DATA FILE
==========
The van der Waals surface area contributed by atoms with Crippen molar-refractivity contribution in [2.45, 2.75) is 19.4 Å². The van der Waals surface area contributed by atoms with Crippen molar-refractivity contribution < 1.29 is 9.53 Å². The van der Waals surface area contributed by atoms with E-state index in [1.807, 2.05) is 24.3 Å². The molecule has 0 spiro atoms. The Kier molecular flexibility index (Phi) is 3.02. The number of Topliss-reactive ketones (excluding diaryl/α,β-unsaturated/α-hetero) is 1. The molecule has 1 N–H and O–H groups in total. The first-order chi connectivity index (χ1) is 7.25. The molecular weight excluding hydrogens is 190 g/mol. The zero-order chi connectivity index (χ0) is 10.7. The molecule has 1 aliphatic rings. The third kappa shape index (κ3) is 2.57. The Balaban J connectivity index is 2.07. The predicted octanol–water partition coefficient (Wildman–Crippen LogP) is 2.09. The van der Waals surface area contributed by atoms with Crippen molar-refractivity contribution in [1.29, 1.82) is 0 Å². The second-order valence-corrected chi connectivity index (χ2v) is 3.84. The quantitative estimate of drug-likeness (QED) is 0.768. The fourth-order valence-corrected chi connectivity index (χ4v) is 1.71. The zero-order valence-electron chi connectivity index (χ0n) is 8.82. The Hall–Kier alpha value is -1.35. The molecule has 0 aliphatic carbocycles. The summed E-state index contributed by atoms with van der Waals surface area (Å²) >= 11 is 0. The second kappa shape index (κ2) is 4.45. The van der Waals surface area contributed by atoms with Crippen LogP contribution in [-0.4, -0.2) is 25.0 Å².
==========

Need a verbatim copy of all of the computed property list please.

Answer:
The van der Waals surface area contributed by atoms with Crippen molar-refractivity contribution in [2.45, 2.75) is 19.4 Å². The van der Waals surface area contributed by atoms with Crippen molar-refractivity contribution < 1.29 is 9.53 Å². The van der Waals surface area contributed by atoms with E-state index in [1.807, 2.05) is 24.3 Å². The molecule has 0 spiro atoms. The Kier molecular flexibility index (Phi) is 3.02. The number of Topliss-reactive ketones (excluding diaryl/α,β-unsaturated/α-hetero) is 1. The molecule has 1 N–H and O–H groups in total. The first-order chi connectivity index (χ1) is 7.25. The molecular weight excluding hydrogens is 190 g/mol. The zero-order chi connectivity index (χ0) is 10.7. The molecule has 1 aliphatic rings. The third kappa shape index (κ3) is 2.57. The Balaban J connectivity index is 2.07. The predicted octanol–water partition coefficient (Wildman–Crippen LogP) is 2.09. The van der Waals surface area contributed by atoms with Crippen molar-refractivity contribution in [1.29, 1.82) is 0 Å². The second-order valence-corrected chi connectivity index (χ2v) is 3.84. The quantitative estimate of drug-likeness (QED) is 0.768. The fourth-order valence-corrected chi connectivity index (χ4v) is 1.71. The zero-order valence-electron chi connectivity index (χ0n) is 8.82. The Hall–Kier alpha value is -1.35. The molecule has 0 aliphatic carbocycles. The summed E-state index contributed by atoms with van der Waals surface area (Å²) >= 11 is 0. The second kappa shape index (κ2) is 4.45. The van der Waals surface area contributed by atoms with Crippen LogP contribution in [-0.4, -0.2) is 25.0 Å².